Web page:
USA v. Martin Bradley, Jr.


Opinion issued by court as to Appellant Martin J. Bradley, Jr.. Decision: Affirmed. Opinion type: Non-Published. Opinion method: Per Curiam.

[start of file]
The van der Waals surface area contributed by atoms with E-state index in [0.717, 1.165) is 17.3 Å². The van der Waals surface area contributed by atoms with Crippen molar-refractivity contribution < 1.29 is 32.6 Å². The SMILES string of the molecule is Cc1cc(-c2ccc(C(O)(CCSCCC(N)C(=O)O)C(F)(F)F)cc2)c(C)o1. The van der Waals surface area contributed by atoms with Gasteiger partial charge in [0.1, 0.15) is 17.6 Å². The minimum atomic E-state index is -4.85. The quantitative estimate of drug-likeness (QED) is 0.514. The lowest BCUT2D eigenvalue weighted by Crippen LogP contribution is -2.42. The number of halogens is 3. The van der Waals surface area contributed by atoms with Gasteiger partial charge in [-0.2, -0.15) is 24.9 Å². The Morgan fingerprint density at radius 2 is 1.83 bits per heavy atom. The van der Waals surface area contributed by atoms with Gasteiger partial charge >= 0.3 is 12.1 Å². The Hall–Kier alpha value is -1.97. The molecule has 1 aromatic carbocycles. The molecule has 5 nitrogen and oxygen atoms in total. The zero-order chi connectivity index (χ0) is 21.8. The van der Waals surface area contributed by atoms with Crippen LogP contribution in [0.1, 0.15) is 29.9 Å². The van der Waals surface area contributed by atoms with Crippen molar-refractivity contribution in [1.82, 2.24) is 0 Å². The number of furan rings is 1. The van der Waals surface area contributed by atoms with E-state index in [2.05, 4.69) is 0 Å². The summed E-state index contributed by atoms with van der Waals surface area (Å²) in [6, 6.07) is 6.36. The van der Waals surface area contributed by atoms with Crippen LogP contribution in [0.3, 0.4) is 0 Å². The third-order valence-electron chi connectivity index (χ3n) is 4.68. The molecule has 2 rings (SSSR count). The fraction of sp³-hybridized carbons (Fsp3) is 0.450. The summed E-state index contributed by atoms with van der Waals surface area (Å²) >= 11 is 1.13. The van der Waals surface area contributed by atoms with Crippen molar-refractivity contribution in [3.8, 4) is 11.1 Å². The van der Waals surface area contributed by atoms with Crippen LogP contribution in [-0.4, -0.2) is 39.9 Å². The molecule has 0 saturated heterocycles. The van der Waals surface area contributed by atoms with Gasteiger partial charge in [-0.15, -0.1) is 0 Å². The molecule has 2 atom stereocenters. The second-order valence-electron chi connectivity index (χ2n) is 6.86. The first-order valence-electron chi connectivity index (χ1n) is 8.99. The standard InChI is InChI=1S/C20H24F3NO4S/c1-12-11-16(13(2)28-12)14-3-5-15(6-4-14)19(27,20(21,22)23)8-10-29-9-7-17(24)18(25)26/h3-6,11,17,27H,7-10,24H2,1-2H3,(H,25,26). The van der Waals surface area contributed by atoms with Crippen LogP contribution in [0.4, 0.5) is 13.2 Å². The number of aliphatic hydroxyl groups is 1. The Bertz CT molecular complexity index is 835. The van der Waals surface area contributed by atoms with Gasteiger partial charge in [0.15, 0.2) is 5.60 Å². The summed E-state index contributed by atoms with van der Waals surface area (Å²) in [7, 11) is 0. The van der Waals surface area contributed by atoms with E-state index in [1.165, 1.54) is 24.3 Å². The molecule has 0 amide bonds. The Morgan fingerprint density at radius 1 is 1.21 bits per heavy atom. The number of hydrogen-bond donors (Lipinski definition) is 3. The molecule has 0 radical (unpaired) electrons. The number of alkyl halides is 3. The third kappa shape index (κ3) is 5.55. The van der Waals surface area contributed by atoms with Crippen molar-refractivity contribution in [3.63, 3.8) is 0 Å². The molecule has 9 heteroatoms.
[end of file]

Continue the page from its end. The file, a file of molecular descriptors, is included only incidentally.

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Case: 12-14639 Date Filed: 06/14/2013 Page: 1 of 7 [DO NOT PUBLISH] IN THE UNITED STATES COURT OF APPEALS FOR THE ELEVENTH CIRCUIT ________________________ No. 12-14639 Non-Argument Calendar ________________________ D.C. Docket No. 4:05-cr-00059-BAE-2 UNITED STATES OF AMERICA, Plaintiff-Appellee, versus MARTIN J. BRADLEY, JR., Defendant-Appellant, ________________________ Appeal from the United States District Court for the Southern District of Georgia ________________________ (June 14, 2013) Before MARTIN, JORDAN and BLACK, Circuit Judges. PER CURIAM: Case: 12-14639 Date Filed: 06/14/2013 Page: 2 of 7 Martin J. Bradley, Jr., appeals his 180-month sentence, which was imposed after this Court vacated his original sentence of 225 months. See Bradley v. United States, 644 F.3d 1213 (11th Cir. 2011). Bradley raises three issues on appeal. We affirm as to all three issues. 1 I. LEADERSHIP ROLE ENHANCEMENT Bradley argues the district court clearly erred in applying a four-level “leadership role” adjustment pursuant to U.S.S.G. § 3B1.1(a)2 for his racketeering [RICO] and money-laundering conspiracy offenses under 18 U.S.C. §§ 1962(c) and 1956(h). In Bradley’s view, “no evidence or findings of fact . . . support the conclusion that [he] organized, led, managed, or supervised one or more participants who engaged in criminal activities.” Bradley’s contention is meritless. When applying a leadership-role enhancement under § 3B1.1, “it is appropriate to judge a RICO defendant’s role in 1 We review a defendant’s role in the offense under U.S.S.G. § 3B1.1 for clear error. United States v. Ramirez, 426 F.3d 1344, 1355 (11th Cir. 2005). We also review a district court’s determination as to amount of money involved in a money laundering offense for clear error. United States v. Mullens, 65 F.3d 1560, 1563 (11th Cir. 1995). We review a district court’s relevant conduct determination de novo. United States v. Alred, 144 F.3d 1405, 1418 (11th Cir. 1998). 2 Section 3B1.1 of the Sentencing Guidelines provides for a four-level increase in a defendant’s offense level when the government shows by a preponderance of the evidence the defendant organized or led at least one participant in “a criminal activity that involved five or more participants or was otherwise extensive.” See U.S.S.G. §3B1.1(a); see also id. comment. (n.2); Alred, 144 F.3d at 1421 (noting the government’s burden at sentencing is only a preponderance of the evidence). A “participant” is defined as “a person who is criminally responsible for the commission of the offense,” even if that person was not convicted of the offense. § 3B1.1, comment. (n.1). 2 Case: 12-14639 Date Filed: 06/14/2013 Page: 3 of 7 the offense with respect to the overall RICO conspiracy.” United States v. Yeager, 210 F.3d 1315, 1317 (11th Cir. 2000); see also U.S.S.G. § 1B1.3(a)(2) (providing that, when offenses are grouped under the guidelines, the defendant’s role encompasses all relevant conduct, including “all acts or omissions . . . that were part of the same course of conduct or common scheme or plan as the offense of conviction”). In evaluating a defendant’s role in the overall criminal enterprise, sentencing courts are to consider, among other things, “the exercise of decision making authority, the nature of participation in the commission of the offense, . . . the degree of participation in planning or organizing the offense, the nature and scope of the illegal activity, and the degree of control and authority exercised over others.” See § 3B1.1, comment. (n.4). Here, the overall RICO enterprise could not have existed, or flourished to the extent it did, without Bradley’s involvement and leadership. First, Bradley exercised “decision making authority” in purchasing a Puerto Rican pharmacy that, in order to further his racketeering offenses, fraudulently obtained drugs at reduced prices for resale in the United States. See id. Second, Bradley exercised a considerable “degree of control and authority . . . over others” in directing his confederates to establish offshore accounts that were used to pay for fraudulently obtained medications. See id. Third, Bradley ordered his daughter and son-in-law, among others, to pay his confederates in the racketeering enterprises. See id. 3 Case: 12-14639 Date Filed: 06/14/2013 Page: 4 of 7 Fourth, Bradley had a planning and organizational role in these offenses, as he controlled the bank accounts used to transfer the wire-fraud and mail-fraud proceeds, and actively participated in those transfers. See id. Accordingly, the district court did not clearly err in concluding Bradley’s role in the offenses warranted a leadership enhancement under § 3B1.1. II. MONEY LAUNDERING ENHANCEMENT Next, Bradley argues the district court clearly erred in calculating the total value of the funds he conspired to launder, in violation 18 U.S.C. § 1956(h). Bradley contends the district court should not have included $2,083,268.41 worth of checks in its $8,494,648.41laundered-funds calculation, because those checks were not part of the relevant conduct of the money-laundering conspiracy. According to Bradley, because the checks related to separately charged racketeering offenses involving his California scheme, they were not within the scope of the money-laundering conspiracy. On this theory, the district court erred in treating the proceeds of Bradley’s crimes as though they were fungible. Bradley’s argument is unavailing. In relevant part, the guidelines define “laundered funds” to include all “funds . . . involved in the transaction[s]” that violated 18 U.S.C. § 1956. See U.S.S.G. § 2S1.1, comment. (n.1). The value of those funds is determined by the “relevant conduct” of the offense. See United States v. Wright, 651 F.3d 764, 774 (7th Cir. 2011). In cases of conspiracy, 4 Case: 12-14639 Date Filed: 06/14/2013 Page: 5 of 7 racketeering, or other “jointly undertaken criminal activity,” “relevant conduct” includes “all reasonably foreseeable acts and omissions of others in furtherance of the jointly undertaken criminal activity.” See § 1B1.3(a)(1)(B). In this case, even assuming the $2,083,268.41 was procured through Bradley’s California-based racketeering offenses, the district court did not err in considering those funds part of the relevant conduct of Bradley’s moneylaundering conspiracy. First, in addition to the conspiracy convictions, the jury found beyond a reasonable doubt Bradley committed “twenty-three acts of racketeering” and “acted in concert with others in relation to the fraud schemes,” including those undertaken in California. See Bradley, 644 F.3d at 1294, 1297. Consequently, Bradley is mistaken in claiming “[t]here is no evidence from which the conclusion can be reached that” he knew of or participated in the California fraud. Such evidence was presented to the jury that convicted Bradley, it is in the record, and it was sufficient to uphold his convictions on appeal. See id. Second, as part of the California scheme, Bradley not only signed checks and wired money to offshore accounts for his California confederates, but he even personally paid two such individuals $90,000 in cash. Third, Bradley had control of, and authority over, the bank account on which the $2,083,268.41 worth of checks was issued. Specifically, the checks were drawn on the bank account of Bradley’s Bahamian shell company, Intermed, and mailed to his California confederates from another of 5 Case: 12-14639 Date Filed: 06/14/2013 Page: 6 of 7 Bradley’s companies, Bio-Med. Finally, the checks directly furthered Bradley’s racketeering scheme in California—not just in theory, but also in fact—because they were part of the revised concealment strategy Bradley implemented after realizing the IRS could monitor his offshore accounts. In light of this evidence, it borders on frivolous to claim that funds derived from the California scheme were not part of the relevant conduct of Bradley’s money-laundering conspiracy. See § 1B1.3(a)(1)(B). After all, “[w]ithout the fraud there would have been no funds to launder.” See United States v. Mullens, 65 F.3d 1560, 1564 (11th Cir. 1995). Bradley’s racketeering activities and moneylaundering conspiracy were symbiotic components of a network of fraud, and the proceeds of such a network need not be hermetically partitioned at sentencing. See id. (holding a sentencing court must “consider the total amount of funds that it believed was involved in the course of criminal conduct” when ascertaining the value of laundered funds (internal quotation marks omitted)); see also § 1B1.3, comment. (n.2) (detailing the scope of relevant conduct in jointly undertaken criminal enterprises). In arguing to the contrary, Bradley overlooks precisely what this Court stated in deciding his previous appeal: “when a defendant is acting in concert with others, the appropriate conduct to consider for sentencing purposes is far broader than the conduct that drove the original conviction.” Bradley, 644 F.3d at 1297. Because the Guidelines did not require the district court to segregate 6 Case: 12-14639 Date Filed: 06/14/2013 Page: 7 of 7 laundered funds into discrete categories when determining the scope of relevant conduct, see Mullens, 65 F.3d at 1564, the court did not err in including the $2,083,268.41 in its laundered-funds calculation. III. VULNERABLE VICTIM ENHANCEMENT Finally, Bradley contends the district court erred in applying a two-level vulnerable-victim enhancement for the racketeering and money laundering conspiracy offenses pursuant to U.S.S.G. § 3A1.1(b). This claim is foreclosed by the law of the case doctrine. See United States v. Tamayo, 80 F.3d 1514, 1520 (11th Cir. 1996) (“An appellate decision binds all subsequent proceedings in the same case not only as to explicit rulings, but also as to issues decided necessarily by implication on the prior appeal.”). Our prior decision squarely addressed—and squarely rejected—precisely the same challenge Bradley attempts to bring against his vulnerable-victim enhancement in this appeal. See Bradley, 644 F.3d at 1299. Bradley has not shown any basis for departing from that decision, see United States v. Stinson, 97 F.3d 466, 469 (11th Cir. 1996), and therefore the district court did not clearly err in applying a vulnerable-victim enhancement under § 3A1.1(b). IV. CONCLUSION The district court’s sentencing determinations are AFFIRMED. 7